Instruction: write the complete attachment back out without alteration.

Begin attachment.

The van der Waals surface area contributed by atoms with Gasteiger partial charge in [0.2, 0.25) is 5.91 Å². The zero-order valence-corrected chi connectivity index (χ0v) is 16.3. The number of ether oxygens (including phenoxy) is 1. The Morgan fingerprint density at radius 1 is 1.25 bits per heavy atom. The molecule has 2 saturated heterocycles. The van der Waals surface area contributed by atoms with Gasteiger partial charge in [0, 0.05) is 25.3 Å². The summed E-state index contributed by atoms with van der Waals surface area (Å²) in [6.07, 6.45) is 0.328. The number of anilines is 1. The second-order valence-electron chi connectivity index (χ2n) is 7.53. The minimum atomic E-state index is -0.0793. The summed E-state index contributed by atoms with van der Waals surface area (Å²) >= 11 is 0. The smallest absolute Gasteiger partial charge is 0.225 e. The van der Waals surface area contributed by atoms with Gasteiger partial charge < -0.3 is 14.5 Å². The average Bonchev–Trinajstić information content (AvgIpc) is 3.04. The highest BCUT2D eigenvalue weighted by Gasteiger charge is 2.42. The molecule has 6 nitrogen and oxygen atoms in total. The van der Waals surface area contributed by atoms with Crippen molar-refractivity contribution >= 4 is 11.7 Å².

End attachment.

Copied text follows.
The van der Waals surface area contributed by atoms with Gasteiger partial charge in [0.2, 0.25) is 5.91 Å². The zero-order valence-corrected chi connectivity index (χ0v) is 16.3. The number of ether oxygens (including phenoxy) is 1. The Morgan fingerprint density at radius 1 is 1.25 bits per heavy atom. The molecule has 2 saturated heterocycles. The van der Waals surface area contributed by atoms with Gasteiger partial charge in [0, 0.05) is 25.3 Å². The summed E-state index contributed by atoms with van der Waals surface area (Å²) in [6.07, 6.45) is 0.328. The number of anilines is 1. The second-order valence-electron chi connectivity index (χ2n) is 7.53. The minimum atomic E-state index is -0.0793. The summed E-state index contributed by atoms with van der Waals surface area (Å²) >= 11 is 0. The smallest absolute Gasteiger partial charge is 0.225 e. The van der Waals surface area contributed by atoms with Gasteiger partial charge < -0.3 is 14.5 Å². The average Bonchev–Trinajstić information content (AvgIpc) is 3.04. The highest BCUT2D eigenvalue weighted by Gasteiger charge is 2.42. The molecule has 6 nitrogen and oxygen atoms in total. The van der Waals surface area contributed by atoms with Crippen molar-refractivity contribution >= 4 is 11.7 Å².